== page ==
Financial Statements

Topics: Generally Accepted Accounting Principles, Balance sheet, Income statement Pages: 3 (787 words) Published: March 30, 2013
For a business owner, their main goal is to make a profit, and become successful so they can have a long future. In order to do that, he or she will have assets that will outweigh their liabilities and expenses, to gain a profit in the company. In a company there are four financial statements (Balance sheet, Income statement, Retained earnings statement, and Statement of cash flow) that he or she must have so investors can see in different time periods how their company is doing. “Preparing an income statement is one of the basic responsibilities of the accounting function.” (Alvis, Hillstrom, 2006, para. 3) This financial statement lets his or her investors know how well he or she did on revenues after they had to pay out their expenses for the time period. This lets the investors know how his or her business is doing in the product or service in which their selling. Cash is the most important asset a company can have, because he or she can pay expenses without having to liquidate any other assets (ex. computers, office furniture, etc.). It also lets them know how much expenses him or her generally have going out of the business. In preparing a Retained Earnings Statement, him or her first need to take his or her retained earnings, which is the money that was earned off of the common stock, and him or her want to use to grow the business instead of paying the money out in dividends. He or she will add retained earnings to their net income, then subtract out any dividends that will be paid to stockholders. That will show him or her their total Retained Earnings. “Some investors seek companies that pay high dividends. Other investors seek companies that instead of paying dividends reinvest earnings to increase the company’s growth. Lenders monitor their corporate customers’ dividend payments because any money paid in dividends reduces a company’s ability to repay its debts.” (Kimmel, Weygandt, & Kieso, 2003, p. 13).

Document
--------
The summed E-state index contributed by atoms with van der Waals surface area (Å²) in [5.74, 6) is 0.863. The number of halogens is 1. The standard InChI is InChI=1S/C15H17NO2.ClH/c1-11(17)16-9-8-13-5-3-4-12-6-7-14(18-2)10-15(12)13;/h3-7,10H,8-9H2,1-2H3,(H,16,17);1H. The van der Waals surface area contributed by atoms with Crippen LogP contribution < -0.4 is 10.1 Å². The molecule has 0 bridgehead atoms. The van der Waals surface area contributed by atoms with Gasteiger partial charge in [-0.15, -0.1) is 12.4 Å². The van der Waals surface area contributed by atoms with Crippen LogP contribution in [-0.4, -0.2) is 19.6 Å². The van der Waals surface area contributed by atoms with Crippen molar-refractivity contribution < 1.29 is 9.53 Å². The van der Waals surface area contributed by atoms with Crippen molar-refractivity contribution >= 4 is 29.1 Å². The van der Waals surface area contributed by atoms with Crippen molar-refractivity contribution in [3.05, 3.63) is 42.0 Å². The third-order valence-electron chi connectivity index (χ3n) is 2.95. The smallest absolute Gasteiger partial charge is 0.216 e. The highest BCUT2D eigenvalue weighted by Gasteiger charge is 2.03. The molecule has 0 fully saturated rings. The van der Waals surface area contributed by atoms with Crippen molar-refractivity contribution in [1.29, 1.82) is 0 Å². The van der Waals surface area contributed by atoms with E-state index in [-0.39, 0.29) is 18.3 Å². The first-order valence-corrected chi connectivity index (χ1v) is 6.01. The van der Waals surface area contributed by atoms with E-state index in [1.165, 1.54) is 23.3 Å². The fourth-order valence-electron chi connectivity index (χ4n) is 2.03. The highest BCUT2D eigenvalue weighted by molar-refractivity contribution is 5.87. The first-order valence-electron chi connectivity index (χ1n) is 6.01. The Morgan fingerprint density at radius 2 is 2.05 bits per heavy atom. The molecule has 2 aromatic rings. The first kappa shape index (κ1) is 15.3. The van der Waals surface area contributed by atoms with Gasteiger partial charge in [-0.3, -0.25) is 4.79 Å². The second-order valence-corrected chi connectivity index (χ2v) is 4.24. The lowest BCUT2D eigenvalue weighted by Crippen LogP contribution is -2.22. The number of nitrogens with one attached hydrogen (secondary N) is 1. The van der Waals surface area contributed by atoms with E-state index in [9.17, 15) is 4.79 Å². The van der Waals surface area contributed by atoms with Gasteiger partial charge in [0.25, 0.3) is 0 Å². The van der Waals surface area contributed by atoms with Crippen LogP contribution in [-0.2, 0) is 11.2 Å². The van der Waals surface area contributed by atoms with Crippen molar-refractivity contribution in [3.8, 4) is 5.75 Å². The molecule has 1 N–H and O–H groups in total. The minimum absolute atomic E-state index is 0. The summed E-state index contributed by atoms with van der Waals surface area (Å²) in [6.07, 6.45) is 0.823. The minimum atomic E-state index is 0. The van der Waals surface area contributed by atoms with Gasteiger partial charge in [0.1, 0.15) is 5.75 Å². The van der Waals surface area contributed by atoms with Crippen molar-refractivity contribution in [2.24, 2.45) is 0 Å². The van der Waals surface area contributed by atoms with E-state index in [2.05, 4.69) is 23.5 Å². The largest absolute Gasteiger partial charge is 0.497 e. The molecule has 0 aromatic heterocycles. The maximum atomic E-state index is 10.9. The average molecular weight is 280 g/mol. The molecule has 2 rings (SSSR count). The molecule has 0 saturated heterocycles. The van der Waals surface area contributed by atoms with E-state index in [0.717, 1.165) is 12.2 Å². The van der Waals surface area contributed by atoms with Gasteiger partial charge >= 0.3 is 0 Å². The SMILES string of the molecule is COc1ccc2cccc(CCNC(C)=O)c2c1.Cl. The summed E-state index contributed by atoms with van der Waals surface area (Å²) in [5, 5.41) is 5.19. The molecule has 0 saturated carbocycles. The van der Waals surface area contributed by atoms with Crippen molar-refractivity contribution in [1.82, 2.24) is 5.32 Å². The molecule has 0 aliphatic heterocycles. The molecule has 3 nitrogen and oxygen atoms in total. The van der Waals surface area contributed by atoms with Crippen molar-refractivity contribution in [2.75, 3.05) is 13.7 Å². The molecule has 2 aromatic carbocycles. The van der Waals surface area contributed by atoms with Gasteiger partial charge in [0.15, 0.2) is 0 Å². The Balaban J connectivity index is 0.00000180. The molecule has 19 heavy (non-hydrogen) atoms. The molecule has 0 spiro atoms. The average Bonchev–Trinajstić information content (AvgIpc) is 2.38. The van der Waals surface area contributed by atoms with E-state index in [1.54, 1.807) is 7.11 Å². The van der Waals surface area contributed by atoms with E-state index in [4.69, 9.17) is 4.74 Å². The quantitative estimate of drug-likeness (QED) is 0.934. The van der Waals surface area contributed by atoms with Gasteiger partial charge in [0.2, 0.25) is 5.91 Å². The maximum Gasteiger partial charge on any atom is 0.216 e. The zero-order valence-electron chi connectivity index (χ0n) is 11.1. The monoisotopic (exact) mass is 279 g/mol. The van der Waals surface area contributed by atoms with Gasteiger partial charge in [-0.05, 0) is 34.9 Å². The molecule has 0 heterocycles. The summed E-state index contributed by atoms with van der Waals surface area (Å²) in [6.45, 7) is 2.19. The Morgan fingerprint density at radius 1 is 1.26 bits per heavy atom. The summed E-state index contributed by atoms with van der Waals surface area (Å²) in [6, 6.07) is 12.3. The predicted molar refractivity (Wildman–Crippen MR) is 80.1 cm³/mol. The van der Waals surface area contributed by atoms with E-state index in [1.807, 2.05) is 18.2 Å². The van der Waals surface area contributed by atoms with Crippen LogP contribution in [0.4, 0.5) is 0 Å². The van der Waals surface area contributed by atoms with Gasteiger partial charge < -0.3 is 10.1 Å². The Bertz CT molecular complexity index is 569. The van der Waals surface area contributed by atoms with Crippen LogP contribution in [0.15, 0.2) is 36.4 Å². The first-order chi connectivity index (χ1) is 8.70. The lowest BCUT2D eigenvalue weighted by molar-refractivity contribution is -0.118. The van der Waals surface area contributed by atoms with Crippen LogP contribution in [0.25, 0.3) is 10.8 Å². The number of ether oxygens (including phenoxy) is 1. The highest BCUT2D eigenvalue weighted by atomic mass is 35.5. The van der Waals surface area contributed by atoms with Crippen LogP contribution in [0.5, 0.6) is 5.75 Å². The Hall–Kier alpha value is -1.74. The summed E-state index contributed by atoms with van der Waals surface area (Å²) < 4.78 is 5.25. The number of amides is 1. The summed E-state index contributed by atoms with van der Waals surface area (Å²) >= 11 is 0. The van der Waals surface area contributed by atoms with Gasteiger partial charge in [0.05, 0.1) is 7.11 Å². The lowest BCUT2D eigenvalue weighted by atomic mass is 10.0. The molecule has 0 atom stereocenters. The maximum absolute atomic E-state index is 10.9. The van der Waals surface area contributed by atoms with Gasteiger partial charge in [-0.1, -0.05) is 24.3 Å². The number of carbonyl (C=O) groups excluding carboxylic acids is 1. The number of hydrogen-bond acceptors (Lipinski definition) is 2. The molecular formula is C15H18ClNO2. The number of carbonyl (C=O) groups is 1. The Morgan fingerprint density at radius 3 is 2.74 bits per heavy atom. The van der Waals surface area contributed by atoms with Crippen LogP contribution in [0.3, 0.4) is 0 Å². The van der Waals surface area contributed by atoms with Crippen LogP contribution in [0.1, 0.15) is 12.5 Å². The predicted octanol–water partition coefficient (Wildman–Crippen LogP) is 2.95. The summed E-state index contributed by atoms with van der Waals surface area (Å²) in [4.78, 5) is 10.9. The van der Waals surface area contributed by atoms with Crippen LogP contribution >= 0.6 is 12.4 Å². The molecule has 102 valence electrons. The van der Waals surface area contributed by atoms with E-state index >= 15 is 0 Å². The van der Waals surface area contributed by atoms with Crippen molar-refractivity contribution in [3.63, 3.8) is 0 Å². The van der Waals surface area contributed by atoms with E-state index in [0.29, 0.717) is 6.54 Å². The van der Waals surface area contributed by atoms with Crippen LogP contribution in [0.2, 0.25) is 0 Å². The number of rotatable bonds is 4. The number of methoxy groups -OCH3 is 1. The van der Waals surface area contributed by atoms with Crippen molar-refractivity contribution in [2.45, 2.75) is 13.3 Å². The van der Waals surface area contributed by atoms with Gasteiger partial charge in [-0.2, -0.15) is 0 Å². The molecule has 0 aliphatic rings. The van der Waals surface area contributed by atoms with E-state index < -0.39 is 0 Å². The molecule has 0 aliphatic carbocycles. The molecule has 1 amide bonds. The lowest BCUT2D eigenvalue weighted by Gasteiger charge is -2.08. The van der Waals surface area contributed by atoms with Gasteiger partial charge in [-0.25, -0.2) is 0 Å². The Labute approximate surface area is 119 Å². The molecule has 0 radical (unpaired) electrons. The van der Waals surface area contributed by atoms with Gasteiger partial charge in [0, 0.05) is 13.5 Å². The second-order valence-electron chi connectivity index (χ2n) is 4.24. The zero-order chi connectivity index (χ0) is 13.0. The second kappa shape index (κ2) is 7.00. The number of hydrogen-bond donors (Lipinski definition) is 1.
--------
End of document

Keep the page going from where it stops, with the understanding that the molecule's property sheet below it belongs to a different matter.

The Balance Sheet describes...
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